Was difficult, by human steps untrod;
And he still on was led, but with fuch thoughts
Accompanied of things past and to come
Lodg'd in his breast, as well might recommend
Such folitude before choiceft fociety.
Full forty days he pafs'd, whether on hill
Sometimes, anon in shady vale, each night

Under the covert of fome antient oak,
Or cedar, to defend him from the dew,
Or harbour'd in one cave, is not reveal'd;
Nor tafted human food, nor hunger felt
Till thofe days ended, hunger'd then at last
Among wild beafts: they at his fight grew mild,
Nor fleeping him nor waking harm'd, his walk
The fiery ferpent fled, and noxious worm,
The lion and fierce tiger glar'd aloof.
But now an aged man in rural weeds,

Following, as feem'd, the quest of some stray ewe,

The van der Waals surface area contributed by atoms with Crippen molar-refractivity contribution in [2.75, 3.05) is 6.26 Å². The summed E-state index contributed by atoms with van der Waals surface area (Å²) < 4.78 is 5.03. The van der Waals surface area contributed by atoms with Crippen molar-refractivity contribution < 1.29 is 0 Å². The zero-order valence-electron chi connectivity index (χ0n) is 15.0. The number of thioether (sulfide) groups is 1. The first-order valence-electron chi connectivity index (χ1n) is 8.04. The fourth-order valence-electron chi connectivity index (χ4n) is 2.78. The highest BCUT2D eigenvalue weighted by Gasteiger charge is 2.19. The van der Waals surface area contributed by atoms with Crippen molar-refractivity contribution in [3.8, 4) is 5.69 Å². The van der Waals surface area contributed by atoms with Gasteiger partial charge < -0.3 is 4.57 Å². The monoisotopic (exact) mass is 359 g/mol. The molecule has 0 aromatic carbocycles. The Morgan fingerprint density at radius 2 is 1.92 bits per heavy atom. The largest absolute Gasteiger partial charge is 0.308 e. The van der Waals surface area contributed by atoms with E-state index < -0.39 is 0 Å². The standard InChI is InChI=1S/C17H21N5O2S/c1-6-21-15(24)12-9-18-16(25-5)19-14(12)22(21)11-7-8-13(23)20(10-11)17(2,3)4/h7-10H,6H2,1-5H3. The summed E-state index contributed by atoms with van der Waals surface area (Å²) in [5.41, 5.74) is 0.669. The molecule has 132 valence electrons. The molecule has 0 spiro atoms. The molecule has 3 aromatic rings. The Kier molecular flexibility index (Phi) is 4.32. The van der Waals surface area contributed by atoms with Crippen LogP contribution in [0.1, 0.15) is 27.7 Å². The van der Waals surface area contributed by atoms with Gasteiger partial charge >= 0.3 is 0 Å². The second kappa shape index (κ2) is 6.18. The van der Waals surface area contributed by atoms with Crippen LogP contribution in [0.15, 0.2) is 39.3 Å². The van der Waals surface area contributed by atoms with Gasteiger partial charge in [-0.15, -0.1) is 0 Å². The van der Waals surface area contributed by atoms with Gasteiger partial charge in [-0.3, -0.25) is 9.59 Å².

Or wither'd sticks to gather; which might serve
Against a winters day when winds blow keen,
To warm him wet return'd from field at eve,
He faw approach, who first with curious eye
Perus'd him, then with words thus utter'd spake.

Sir, what ill chance has brought thee to this place
So far from path or road of men,
who pass
In troop or caravan, for single none
Durft ever, who return'd, and dropt not here
His carcafs, pin'd with hunger and with drought.
I ask the rather, and the more admire,

For that to me thou seem'ft the man, whom late
Our new baptizing prophet at the ford

Of Jordan honour'd fo, and call'd the fon

Of God; I faw and heard, for we sometimes
Who dwell this wilde, constrain'd by want, come forth
To town or village nigh (nighest is far)
Where ought we hear, and curious are to hear,
What happens new; fame also finds us out.

To whom the fon of God. Who brought me hither